Mystery Monday: Kenetlor

Every Monday we will post an entry that hasn’t yet been published with a view towards harnessing the collective onomastic power of the internet. If you have any thoughts about the name’s origin, other variants it might be related to, other examples of its use, etc., please share them in the comments! If you wish to browse other Mystery Monday names, there is an index.

Do we have any Breton scholars in the house? If so, today’s name is for you! It’s a 9th C masculine name from the Redon Cartularies. The prototheme may be related to Old Breton ken, cain/Middle Welsh cein ‘handsome, splendid warrior’, but that wouldn’t explain the -et-, and we also don’t know enough Old Breton to be able to identify -lor. If you’ve got any thoughts, please share in the comments!



Filed under crowd-sourcing, dictionary entries

3 responses to “Mystery Monday: Kenetlor

  1. The prototheme could be cognate with Welsh cenedl (‘nation, people’). That still leaves -or, though.

  2. Brian M. Scott

    I suspect that it’s cognate with Welsh cenedlawr, defined in Thomas Rogers, Antiquae linguae britannicae thesaurus: being a British, or Welsh-English dictionary, 1753, as ‘he that begets, a progenitor or ancestor or the chief and patron of a family’ and in William Owen, A Dictionary of the Welsh Language, Explained in English, Vol. I, 1803, as ‘The patron of a family; a progenitor’. This is clearly a derivative of cenedl ‘nation; tribe, clan, kindred; generation’, as suggested above by Clare. Geiriadur Prifysgol Cymru gives cenhedlawr as an old plural of cenedl. Ranko Matasović, Etymological Dictionary of Proto-Celtic, has *kenetlo- ‘race, kind’, from a PIE root *ken- ‘begin’ (whence also PCelt. *ken-o- ‘descend from, come into being, be born’), with an Old Breton reflex chenetl.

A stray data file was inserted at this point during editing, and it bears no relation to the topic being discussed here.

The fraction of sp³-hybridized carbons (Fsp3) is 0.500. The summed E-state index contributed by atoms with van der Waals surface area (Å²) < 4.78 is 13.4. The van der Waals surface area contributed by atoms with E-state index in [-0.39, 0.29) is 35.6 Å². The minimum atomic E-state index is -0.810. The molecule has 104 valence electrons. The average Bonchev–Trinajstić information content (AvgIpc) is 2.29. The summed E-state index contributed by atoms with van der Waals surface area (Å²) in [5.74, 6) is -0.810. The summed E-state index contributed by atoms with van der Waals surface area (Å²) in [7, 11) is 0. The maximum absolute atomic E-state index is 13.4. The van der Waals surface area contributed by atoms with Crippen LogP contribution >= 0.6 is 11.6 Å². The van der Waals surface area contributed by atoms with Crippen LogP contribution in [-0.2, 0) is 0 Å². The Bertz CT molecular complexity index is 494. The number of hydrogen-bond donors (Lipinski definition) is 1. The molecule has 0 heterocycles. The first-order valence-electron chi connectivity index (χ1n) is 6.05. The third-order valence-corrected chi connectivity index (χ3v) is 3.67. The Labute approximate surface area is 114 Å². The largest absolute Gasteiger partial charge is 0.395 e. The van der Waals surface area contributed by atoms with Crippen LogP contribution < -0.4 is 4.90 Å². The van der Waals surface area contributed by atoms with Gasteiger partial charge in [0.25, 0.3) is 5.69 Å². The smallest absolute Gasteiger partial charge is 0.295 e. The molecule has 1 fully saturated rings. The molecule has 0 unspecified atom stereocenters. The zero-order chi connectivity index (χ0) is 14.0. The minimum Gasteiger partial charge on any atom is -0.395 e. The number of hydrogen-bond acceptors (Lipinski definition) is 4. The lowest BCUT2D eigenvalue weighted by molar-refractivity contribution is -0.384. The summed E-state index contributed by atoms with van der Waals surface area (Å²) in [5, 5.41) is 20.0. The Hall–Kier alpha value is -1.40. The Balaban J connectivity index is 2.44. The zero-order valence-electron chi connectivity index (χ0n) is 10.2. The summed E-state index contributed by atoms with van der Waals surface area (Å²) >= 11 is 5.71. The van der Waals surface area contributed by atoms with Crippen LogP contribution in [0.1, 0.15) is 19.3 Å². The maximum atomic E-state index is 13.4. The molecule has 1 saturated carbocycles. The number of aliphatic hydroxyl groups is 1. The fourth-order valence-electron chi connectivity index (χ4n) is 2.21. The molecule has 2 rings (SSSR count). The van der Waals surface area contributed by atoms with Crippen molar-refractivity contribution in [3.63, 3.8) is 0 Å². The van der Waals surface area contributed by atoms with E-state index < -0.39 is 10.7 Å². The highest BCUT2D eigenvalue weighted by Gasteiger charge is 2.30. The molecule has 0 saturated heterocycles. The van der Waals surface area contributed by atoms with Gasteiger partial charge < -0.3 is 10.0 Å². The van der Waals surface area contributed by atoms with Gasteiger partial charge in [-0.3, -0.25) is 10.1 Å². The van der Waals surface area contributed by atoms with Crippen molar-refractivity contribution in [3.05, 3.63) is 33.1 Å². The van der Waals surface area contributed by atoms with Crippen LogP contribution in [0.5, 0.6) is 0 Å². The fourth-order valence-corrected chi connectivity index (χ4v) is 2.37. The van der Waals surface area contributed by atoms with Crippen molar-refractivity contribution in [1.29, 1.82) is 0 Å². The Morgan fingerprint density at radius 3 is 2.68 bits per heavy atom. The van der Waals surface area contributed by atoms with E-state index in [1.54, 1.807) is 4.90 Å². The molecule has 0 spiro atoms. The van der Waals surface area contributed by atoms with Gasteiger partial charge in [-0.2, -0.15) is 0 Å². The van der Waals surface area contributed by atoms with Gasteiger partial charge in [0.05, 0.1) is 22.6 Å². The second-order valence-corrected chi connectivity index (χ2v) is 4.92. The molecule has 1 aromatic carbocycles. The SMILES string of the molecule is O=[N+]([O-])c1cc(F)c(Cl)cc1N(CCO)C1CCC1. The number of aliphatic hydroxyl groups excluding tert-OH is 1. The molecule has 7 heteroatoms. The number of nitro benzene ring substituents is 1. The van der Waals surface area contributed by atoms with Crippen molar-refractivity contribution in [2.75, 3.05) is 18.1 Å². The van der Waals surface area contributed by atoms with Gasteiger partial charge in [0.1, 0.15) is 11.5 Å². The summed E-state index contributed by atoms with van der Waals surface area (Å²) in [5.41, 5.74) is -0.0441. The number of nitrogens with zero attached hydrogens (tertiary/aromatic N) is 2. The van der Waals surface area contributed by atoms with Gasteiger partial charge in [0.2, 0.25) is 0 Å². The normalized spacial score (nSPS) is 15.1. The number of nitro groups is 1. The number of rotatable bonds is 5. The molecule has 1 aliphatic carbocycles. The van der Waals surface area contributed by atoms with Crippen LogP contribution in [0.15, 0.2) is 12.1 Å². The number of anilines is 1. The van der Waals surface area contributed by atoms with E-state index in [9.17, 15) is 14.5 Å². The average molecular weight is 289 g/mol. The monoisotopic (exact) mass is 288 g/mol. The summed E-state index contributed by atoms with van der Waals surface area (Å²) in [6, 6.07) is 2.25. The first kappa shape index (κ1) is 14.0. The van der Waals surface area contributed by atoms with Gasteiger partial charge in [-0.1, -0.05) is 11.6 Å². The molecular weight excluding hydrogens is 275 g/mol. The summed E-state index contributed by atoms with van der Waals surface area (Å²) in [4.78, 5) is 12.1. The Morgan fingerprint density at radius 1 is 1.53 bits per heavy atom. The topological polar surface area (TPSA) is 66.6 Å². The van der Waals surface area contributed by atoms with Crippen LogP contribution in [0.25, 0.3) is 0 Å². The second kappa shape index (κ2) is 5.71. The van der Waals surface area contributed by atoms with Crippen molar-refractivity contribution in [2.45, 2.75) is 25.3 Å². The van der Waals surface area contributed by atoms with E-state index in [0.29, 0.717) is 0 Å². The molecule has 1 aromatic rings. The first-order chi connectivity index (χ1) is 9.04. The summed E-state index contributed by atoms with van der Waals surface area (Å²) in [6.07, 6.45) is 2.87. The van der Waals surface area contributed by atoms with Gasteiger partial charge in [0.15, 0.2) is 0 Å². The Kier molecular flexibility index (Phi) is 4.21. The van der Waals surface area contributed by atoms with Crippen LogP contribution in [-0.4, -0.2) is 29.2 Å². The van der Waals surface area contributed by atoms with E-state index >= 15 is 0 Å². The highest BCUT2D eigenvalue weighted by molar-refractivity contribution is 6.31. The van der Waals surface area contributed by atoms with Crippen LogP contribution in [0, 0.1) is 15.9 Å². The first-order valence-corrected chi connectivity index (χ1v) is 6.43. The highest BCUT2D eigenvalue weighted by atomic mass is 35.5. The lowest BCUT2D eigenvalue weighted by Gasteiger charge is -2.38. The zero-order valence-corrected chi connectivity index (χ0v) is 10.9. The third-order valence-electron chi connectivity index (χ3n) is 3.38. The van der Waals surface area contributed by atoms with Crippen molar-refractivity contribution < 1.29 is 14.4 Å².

3. Dans le cartulaire de Redon, le nom se trouve sous les formes suivantes : Kenetlor, Kenedlor, Kenethlur, Kenetler. Il n’existe pas d’autres noms de personnes avec le protothème “kenet” mais il en existe avec le protothème “ken” : Kenguethen, Kenmarcoc, Kenmiscet, Kenmonoc, Kentuuant, Kentuuocon, etc.
    On peut envisager également une formation du nom à partir de “kenet”, beauté, et “loar”, lune, mais je n’ai pas trouvé d’autres exemples qui permettraient d’appuyer cette hypothèse.
    Voir Le Pelletier, Dictionnaire de la langue bretonne, 1752, pages 483 (kenet) et 544 (loar).
    Voir aussi dans ce dictionnaire le terme “cannat”, envoyé, député, délégué (p. 119), et Le Pelletier indique à propos du verbe “leuzri”, envoyer un ambassadeur, un député, que “le plus souvent Cannat suit ce verbe” (p. 533).
    Voir aussi le Dictionnaire étymologique du breton moyen, 1887, p. 242, à propos du terme “cannat”.

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